The Deep History of Ourselves - Joseph LeDoux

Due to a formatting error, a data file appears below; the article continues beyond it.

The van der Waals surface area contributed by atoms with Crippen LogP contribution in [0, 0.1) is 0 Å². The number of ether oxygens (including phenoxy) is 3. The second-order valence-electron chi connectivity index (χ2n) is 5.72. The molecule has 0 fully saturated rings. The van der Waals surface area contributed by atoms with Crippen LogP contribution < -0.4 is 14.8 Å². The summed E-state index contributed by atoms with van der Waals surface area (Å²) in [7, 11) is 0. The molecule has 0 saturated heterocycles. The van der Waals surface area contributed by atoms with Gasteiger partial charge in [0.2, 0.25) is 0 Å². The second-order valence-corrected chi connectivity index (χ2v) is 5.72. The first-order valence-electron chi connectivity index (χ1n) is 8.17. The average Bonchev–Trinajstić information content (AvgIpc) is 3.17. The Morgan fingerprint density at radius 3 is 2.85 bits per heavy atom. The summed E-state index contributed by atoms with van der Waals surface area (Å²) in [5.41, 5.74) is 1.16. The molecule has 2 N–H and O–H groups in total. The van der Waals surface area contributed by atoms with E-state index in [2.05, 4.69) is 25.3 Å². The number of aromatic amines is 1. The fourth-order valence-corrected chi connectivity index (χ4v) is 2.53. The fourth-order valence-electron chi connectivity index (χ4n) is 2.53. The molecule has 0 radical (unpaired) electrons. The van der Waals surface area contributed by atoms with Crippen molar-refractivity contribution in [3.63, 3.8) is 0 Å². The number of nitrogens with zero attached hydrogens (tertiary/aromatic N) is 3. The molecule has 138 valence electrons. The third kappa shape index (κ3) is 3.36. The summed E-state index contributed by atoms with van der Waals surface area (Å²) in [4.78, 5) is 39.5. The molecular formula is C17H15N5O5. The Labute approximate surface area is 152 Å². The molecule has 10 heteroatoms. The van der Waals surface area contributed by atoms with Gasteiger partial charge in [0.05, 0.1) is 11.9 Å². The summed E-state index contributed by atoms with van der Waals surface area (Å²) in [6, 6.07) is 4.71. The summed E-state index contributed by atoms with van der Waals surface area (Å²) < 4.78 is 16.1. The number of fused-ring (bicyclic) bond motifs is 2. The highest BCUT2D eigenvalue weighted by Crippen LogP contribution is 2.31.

The eons-long development of the mechanics of thought and other aspects of life are covered in this sprawling, sometimes indigestible treatise from NYU neuroscientist Le Doux (The Emotional Brain). Surveying the rise and evolution of life-forms out of the primordial soup, he highlights such milestones as the acquisition of neurons by jellyfish and the arrival of mammals with their structured brains. Le Doux then focuses on the neuroscience of how brains process information and control behavior, elaborating on two themes: that, contrary to conventional wisdom, one's emotions do not cause one's behaviors and that, contrary to anthropomorphism, nonprimate animals may not have emotions, or even consciousness. The book contains provocative, sometimes unsettling descriptions of experiments, by Le Doux and others, that demonstrate how much seemingly conscious, willed behavior is actually unconscious and automatic, along with detailed discussions of the complex interactions of perception, memory, emotions, and cognition that underlie consciousness. However, Le Doux's writing tends to bog down in impenetrably dense terminology: "The dorsal and ventral lateral prefrontal cortex regions also receive inputs from the multimodal convergence zone in the neocortical pareital and temporal lobes." Though this exhaustive study brings up some fascinating concepts, the often arcane presentation will deter all but the most devoted of lay readers.